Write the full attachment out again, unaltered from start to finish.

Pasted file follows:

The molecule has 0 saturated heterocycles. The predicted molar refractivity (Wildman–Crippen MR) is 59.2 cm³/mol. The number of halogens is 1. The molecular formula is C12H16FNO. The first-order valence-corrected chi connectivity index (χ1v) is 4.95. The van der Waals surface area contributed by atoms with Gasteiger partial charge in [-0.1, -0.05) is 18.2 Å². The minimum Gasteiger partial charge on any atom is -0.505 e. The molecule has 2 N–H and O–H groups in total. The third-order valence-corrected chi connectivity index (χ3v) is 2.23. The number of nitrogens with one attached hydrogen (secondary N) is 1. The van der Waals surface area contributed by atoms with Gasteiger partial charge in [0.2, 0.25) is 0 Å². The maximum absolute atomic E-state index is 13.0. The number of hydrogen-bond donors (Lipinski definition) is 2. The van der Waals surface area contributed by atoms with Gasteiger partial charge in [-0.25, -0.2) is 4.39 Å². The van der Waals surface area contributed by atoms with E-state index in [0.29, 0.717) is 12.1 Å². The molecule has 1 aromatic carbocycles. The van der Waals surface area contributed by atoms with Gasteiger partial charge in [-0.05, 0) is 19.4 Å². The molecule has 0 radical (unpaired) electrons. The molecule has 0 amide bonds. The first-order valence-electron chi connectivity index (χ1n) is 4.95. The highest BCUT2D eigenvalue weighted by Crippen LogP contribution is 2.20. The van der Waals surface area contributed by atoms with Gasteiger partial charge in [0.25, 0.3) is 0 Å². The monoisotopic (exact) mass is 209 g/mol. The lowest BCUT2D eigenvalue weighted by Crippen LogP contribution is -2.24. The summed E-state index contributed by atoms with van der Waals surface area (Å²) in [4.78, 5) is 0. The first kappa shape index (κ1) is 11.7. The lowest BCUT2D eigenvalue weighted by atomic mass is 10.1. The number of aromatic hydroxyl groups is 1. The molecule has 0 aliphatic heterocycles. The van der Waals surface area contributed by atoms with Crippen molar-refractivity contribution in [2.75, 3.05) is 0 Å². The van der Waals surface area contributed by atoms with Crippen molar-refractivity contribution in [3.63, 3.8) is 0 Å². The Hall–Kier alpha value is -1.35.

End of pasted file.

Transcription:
The molecule has 0 saturated heterocycles. The predicted molar refractivity (Wildman–Crippen MR) is 59.2 cm³/mol. The number of halogens is 1. The molecular formula is C12H16FNO. The first-order valence-corrected chi connectivity index (χ1v) is 4.95. The van der Waals surface area contributed by atoms with Gasteiger partial charge in [-0.1, -0.05) is 18.2 Å². The minimum Gasteiger partial charge on any atom is -0.505 e. The molecule has 2 N–H and O–H groups in total. The third-order valence-corrected chi connectivity index (χ3v) is 2.23. The number of nitrogens with one attached hydrogen (secondary N) is 1. The van der Waals surface area contributed by atoms with Gasteiger partial charge in [0.2, 0.25) is 0 Å². The maximum absolute atomic E-state index is 13.0. The number of hydrogen-bond donors (Lipinski definition) is 2. The van der Waals surface area contributed by atoms with Gasteiger partial charge in [-0.25, -0.2) is 4.39 Å². The van der Waals surface area contributed by atoms with E-state index in [0.29, 0.717) is 12.1 Å². The molecule has 1 aromatic carbocycles. The van der Waals surface area contributed by atoms with Gasteiger partial charge in [-0.05, 0) is 19.4 Å². The molecule has 0 radical (unpaired) electrons. The molecule has 0 amide bonds. The first-order valence-electron chi connectivity index (χ1n) is 4.95. The highest BCUT2D eigenvalue weighted by Crippen LogP contribution is 2.20. The van der Waals surface area contributed by atoms with Gasteiger partial charge in [0.25, 0.3) is 0 Å². The monoisotopic (exact) mass is 209 g/mol. The lowest BCUT2D eigenvalue weighted by Crippen LogP contribution is -2.24. The summed E-state index contributed by atoms with van der Waals surface area (Å²) in [4.78, 5) is 0. The first kappa shape index (κ1) is 11.7. The lowest BCUT2D eigenvalue weighted by atomic mass is 10.1. The number of aromatic hydroxyl groups is 1. The molecule has 0 aliphatic heterocycles. The van der Waals surface area contributed by atoms with Crippen molar-refractivity contribution in [2.75, 3.05) is 0 Å². The van der Waals surface area contributed by atoms with Crippen molar-refractivity contribution in [3.63, 3.8) is 0 Å². The Hall–Kier alpha value is -1.35.